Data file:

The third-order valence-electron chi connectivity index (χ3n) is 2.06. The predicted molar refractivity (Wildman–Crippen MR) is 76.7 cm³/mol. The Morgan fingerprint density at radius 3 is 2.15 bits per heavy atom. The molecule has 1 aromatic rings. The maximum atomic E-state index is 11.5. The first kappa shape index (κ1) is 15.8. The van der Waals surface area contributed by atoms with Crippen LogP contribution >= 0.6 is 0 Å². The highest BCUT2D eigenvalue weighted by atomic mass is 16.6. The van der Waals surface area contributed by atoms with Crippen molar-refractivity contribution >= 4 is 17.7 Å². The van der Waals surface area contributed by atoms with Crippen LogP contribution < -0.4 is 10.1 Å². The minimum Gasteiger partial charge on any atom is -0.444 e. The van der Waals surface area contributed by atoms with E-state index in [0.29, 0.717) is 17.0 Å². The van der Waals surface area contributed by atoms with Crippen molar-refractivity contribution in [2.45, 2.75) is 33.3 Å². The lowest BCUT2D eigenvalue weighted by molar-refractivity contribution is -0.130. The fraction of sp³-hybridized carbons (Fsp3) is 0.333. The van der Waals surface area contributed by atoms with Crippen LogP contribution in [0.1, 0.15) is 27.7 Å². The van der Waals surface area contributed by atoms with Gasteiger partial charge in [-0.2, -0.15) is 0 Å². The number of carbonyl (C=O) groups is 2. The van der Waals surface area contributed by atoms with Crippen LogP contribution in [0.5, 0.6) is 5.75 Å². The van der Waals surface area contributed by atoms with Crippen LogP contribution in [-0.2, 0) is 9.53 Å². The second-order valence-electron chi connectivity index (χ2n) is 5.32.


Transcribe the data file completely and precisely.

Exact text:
The third-order valence-electron chi connectivity index (χ3n) is 2.06. The predicted molar refractivity (Wildman–Crippen MR) is 76.7 cm³/mol. The Morgan fingerprint density at radius 3 is 2.15 bits per heavy atom. The molecule has 1 aromatic rings. The maximum atomic E-state index is 11.5. The first kappa shape index (κ1) is 15.8. The van der Waals surface area contributed by atoms with Crippen LogP contribution >= 0.6 is 0 Å². The highest BCUT2D eigenvalue weighted by atomic mass is 16.6. The van der Waals surface area contributed by atoms with Crippen molar-refractivity contribution >= 4 is 17.7 Å². The van der Waals surface area contributed by atoms with Crippen LogP contribution < -0.4 is 10.1 Å². The minimum Gasteiger partial charge on any atom is -0.444 e. The van der Waals surface area contributed by atoms with E-state index in [0.29, 0.717) is 17.0 Å². The van der Waals surface area contributed by atoms with Crippen molar-refractivity contribution in [2.45, 2.75) is 33.3 Å². The lowest BCUT2D eigenvalue weighted by molar-refractivity contribution is -0.130. The fraction of sp³-hybridized carbons (Fsp3) is 0.333. The van der Waals surface area contributed by atoms with Crippen LogP contribution in [0.1, 0.15) is 27.7 Å². The van der Waals surface area contributed by atoms with Gasteiger partial charge in [-0.2, -0.15) is 0 Å². The number of carbonyl (C=O) groups is 2. The van der Waals surface area contributed by atoms with Crippen LogP contribution in [0.5, 0.6) is 5.75 Å². The van der Waals surface area contributed by atoms with Crippen LogP contribution in [-0.2, 0) is 9.53 Å². The second-order valence-electron chi connectivity index (χ2n) is 5.32.